AMPERAGE Marketing & Fundraising

One-Minute MarketerDo Taglines or Branding Lines Work?

Subscribe to AMPERAGE Marketing & Fundraising

Do Taglines or Branding Lines Work?

Have you seen the new Nationwide Insurance commercials featuring Rachel Platten, Leslie Odom Jr. and Brad Paisley? The use of modern singers and Peyton Manning singing the tag line and jingle only build the brand. But what makes this branding line so successful? Is it the alliteration? Is that it is short and easily remembered? Is it that it fits the brand? These could add to the power, but the real brand energy is drawn from the courage to stay with a branding line for nearly 50 years.img_0183830

Most want to change lines because of internal reasons: change in CEO, change in marketing director, internal brand members are tired of the brand. Yet the most enduring lines survive the internal battles to rise as a deep connection with the target audience. You can’t hum a line and have people immediately accept it without giving it the gift of time. Lines such as: “Gimme a break, gimme a break…,” “Good to the last drop,” “The best part of waking up is ________ in your cup” or “Nothing outlast ________. It keeps going and going…”

How do you know you have a winner? When it becomes a catch phrase; When you can find other ways to use it beyond its tagline purposes; When you can easily sing it; When your audience knows it as well as you do; When, internally, people know the true meaning.   Taglines or branding lines don’t need to be short, although it helps memorability unless you are the “nighttime, sniffling, sneezing, coughing, aching, best-sleep-you-ever-got-with-a-cold medicine.” Ultimately, the line must be true to who you are. With an emphasis on the word “true.”  When you find one, “Just do it.” And don’t change. Refresh it, but don’t change.

Written by:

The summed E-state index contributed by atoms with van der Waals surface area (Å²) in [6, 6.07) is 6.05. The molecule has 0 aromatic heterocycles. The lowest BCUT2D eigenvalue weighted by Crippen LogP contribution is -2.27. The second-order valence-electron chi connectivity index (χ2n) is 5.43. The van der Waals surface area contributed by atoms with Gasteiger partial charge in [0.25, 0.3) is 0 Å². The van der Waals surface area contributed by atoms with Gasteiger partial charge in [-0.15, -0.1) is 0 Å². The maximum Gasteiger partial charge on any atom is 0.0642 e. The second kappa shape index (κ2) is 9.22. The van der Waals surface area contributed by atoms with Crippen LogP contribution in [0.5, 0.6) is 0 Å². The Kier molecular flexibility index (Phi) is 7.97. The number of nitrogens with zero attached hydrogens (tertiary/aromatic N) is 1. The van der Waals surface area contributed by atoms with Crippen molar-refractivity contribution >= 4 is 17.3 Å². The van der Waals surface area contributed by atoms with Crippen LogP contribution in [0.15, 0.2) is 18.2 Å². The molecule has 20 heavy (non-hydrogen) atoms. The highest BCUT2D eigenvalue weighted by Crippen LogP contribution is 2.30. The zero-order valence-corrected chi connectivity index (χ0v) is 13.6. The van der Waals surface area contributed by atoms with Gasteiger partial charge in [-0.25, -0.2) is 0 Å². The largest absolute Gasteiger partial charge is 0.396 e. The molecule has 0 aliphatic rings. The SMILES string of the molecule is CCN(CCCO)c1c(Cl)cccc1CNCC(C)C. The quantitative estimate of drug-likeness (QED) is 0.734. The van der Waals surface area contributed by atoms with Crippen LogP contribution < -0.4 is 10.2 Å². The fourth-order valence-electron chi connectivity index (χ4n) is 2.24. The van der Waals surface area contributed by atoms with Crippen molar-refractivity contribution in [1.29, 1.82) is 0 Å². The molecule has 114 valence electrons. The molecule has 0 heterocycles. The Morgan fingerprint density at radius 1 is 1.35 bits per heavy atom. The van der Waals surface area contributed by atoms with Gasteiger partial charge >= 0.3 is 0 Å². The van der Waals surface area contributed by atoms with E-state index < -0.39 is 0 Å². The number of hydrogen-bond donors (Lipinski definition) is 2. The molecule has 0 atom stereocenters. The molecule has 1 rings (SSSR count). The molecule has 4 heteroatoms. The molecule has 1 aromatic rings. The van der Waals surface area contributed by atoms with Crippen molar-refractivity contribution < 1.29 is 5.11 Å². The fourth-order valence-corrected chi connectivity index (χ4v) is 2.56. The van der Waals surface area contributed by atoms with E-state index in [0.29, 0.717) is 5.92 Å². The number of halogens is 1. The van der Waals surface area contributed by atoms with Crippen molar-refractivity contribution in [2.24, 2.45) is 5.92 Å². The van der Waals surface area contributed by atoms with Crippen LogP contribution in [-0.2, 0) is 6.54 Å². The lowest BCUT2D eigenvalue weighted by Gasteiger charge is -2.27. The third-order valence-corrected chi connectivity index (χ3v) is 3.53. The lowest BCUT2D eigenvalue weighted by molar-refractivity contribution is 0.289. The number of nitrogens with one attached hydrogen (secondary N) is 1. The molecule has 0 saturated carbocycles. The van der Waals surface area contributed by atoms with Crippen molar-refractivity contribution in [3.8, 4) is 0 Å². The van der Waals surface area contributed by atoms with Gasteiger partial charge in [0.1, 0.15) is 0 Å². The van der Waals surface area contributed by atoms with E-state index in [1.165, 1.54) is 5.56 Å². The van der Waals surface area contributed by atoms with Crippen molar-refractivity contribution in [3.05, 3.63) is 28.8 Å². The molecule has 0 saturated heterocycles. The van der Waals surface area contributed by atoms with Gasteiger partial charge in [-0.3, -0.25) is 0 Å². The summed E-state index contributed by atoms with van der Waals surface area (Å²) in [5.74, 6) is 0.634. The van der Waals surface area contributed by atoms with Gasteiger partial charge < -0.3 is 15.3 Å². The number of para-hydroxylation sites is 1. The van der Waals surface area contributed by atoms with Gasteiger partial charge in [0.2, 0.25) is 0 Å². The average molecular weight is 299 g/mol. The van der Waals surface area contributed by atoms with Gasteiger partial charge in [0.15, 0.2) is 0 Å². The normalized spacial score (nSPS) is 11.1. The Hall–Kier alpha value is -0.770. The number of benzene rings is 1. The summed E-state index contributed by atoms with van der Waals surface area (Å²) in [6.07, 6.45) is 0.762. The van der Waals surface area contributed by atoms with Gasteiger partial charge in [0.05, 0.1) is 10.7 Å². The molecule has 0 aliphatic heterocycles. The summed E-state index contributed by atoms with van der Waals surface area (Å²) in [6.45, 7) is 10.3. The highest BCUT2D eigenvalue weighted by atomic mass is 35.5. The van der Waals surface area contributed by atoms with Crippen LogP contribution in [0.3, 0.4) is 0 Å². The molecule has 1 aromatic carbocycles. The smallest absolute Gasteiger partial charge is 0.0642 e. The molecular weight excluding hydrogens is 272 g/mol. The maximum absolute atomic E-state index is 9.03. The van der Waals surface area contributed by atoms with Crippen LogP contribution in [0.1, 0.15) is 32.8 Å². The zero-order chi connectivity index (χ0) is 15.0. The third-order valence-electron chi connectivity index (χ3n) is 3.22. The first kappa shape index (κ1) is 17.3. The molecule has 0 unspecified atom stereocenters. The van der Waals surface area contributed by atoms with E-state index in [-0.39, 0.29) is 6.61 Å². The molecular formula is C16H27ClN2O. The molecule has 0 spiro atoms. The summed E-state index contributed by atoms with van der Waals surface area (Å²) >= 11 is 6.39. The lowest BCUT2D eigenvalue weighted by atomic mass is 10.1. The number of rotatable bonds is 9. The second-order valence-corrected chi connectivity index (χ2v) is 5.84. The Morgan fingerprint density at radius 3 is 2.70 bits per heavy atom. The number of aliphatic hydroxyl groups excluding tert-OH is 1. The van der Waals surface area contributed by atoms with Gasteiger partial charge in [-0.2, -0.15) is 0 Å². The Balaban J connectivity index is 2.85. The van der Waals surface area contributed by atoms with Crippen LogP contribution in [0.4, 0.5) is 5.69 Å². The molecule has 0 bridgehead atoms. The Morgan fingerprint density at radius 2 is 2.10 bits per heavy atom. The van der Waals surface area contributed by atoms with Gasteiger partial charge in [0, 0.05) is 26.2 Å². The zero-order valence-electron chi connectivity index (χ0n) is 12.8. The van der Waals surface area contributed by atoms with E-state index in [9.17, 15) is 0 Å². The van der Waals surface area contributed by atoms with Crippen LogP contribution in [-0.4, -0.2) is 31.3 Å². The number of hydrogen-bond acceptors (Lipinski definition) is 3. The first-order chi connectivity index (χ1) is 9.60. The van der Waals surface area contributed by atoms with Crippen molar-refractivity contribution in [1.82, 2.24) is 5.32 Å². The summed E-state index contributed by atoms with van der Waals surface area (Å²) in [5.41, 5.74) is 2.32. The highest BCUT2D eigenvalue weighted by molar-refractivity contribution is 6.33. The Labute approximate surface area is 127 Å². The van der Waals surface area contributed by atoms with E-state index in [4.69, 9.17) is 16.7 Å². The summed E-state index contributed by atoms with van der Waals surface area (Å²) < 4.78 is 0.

Mark wrote his first direct-mail fundraising letter in 1981 for the University of Iowa Center for Advancement. The effort raised a few million dollars in undiscovered wills and legacy gifts. From that day forward Mark discovered a love of the big idea that moves the needle. After 12 years at KWWL, Mark became a business owner as a co-founder of ME&V — rebranded as AMPERAGE in 2015. After 25 years of leading creative teams in video production, graphic design, PR, writing and web development, Mark transitioned out of ownership in 2021. Today he serves in an employee role as special projects consultant. He is creatively ambidextrous — son of an artist and engineer — and famous for distilling complex ideas down to a few words and a few visuals. Mark is a writer. When he found that many nonprofits struggled with complex branding puzzles, he wrote the book, “NonProfit-NonMarketing .” He also wrote a novel called “Reenactment.” Mark is an active blogger OneMinuteMarketer® with nearly 1,000 readers each week on LinkedIn, Facebook, Twitter. One of his most popular YouTube videos is on “How to Look Good on Zoom.” One of Mark’s fondest business memories was being named to INC 500 two times and attending the INC 500 conference with other winners. Mark is considered by some a Civil War expert (and that explains his novel). Mark also served as an adjunct professor in the business and in the communications departments at Wartburg College. Mark is a graduate of the University of Iowa and is currently vice president of the University of Iowa Journalism and Mass Communications Advisory Board. Mark is married to state Sen. Liz Mathis, and the two love to travel, even when it means being trapped by a volcano in the Czech Republic for three weeks.